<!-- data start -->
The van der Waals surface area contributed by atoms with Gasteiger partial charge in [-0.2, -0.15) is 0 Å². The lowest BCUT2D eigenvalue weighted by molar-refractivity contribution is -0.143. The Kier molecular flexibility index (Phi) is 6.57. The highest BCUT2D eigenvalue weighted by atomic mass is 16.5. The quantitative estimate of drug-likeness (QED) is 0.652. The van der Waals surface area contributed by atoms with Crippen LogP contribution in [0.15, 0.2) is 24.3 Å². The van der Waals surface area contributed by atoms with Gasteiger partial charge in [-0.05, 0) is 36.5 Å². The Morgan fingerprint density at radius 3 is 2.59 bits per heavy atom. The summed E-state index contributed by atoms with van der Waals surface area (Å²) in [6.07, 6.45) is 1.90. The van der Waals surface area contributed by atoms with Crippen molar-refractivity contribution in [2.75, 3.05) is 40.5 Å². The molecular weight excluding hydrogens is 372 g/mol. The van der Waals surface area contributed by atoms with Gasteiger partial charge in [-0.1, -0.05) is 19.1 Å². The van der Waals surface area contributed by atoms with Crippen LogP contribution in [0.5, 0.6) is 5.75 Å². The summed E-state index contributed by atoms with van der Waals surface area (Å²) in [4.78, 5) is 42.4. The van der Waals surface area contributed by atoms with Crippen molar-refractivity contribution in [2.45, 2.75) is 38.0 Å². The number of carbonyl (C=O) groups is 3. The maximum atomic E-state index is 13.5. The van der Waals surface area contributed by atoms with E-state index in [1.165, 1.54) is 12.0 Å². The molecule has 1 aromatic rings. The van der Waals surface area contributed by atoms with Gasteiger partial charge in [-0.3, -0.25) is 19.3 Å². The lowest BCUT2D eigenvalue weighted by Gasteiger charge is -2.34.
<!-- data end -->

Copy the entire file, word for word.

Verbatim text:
The van der Waals surface area contributed by atoms with Gasteiger partial charge in [-0.2, -0.15) is 0 Å². The lowest BCUT2D eigenvalue weighted by molar-refractivity contribution is -0.143. The Kier molecular flexibility index (Phi) is 6.57. The highest BCUT2D eigenvalue weighted by atomic mass is 16.5. The quantitative estimate of drug-likeness (QED) is 0.652. The van der Waals surface area contributed by atoms with Crippen LogP contribution in [0.15, 0.2) is 24.3 Å². The van der Waals surface area contributed by atoms with Gasteiger partial charge in [-0.05, 0) is 36.5 Å². The Morgan fingerprint density at radius 3 is 2.59 bits per heavy atom. The summed E-state index contributed by atoms with van der Waals surface area (Å²) in [6.07, 6.45) is 1.90. The van der Waals surface area contributed by atoms with Crippen molar-refractivity contribution in [2.75, 3.05) is 40.5 Å². The molecular weight excluding hydrogens is 372 g/mol. The van der Waals surface area contributed by atoms with Gasteiger partial charge in [-0.1, -0.05) is 19.1 Å². The van der Waals surface area contributed by atoms with Crippen LogP contribution in [0.5, 0.6) is 5.75 Å². The summed E-state index contributed by atoms with van der Waals surface area (Å²) in [4.78, 5) is 42.4. The van der Waals surface area contributed by atoms with Crippen molar-refractivity contribution in [2.45, 2.75) is 38.0 Å². The number of carbonyl (C=O) groups is 3. The maximum atomic E-state index is 13.5. The van der Waals surface area contributed by atoms with E-state index in [1.165, 1.54) is 12.0 Å². The molecule has 1 aromatic rings. The van der Waals surface area contributed by atoms with Gasteiger partial charge in [-0.3, -0.25) is 19.3 Å². The lowest BCUT2D eigenvalue weighted by Gasteiger charge is -2.34.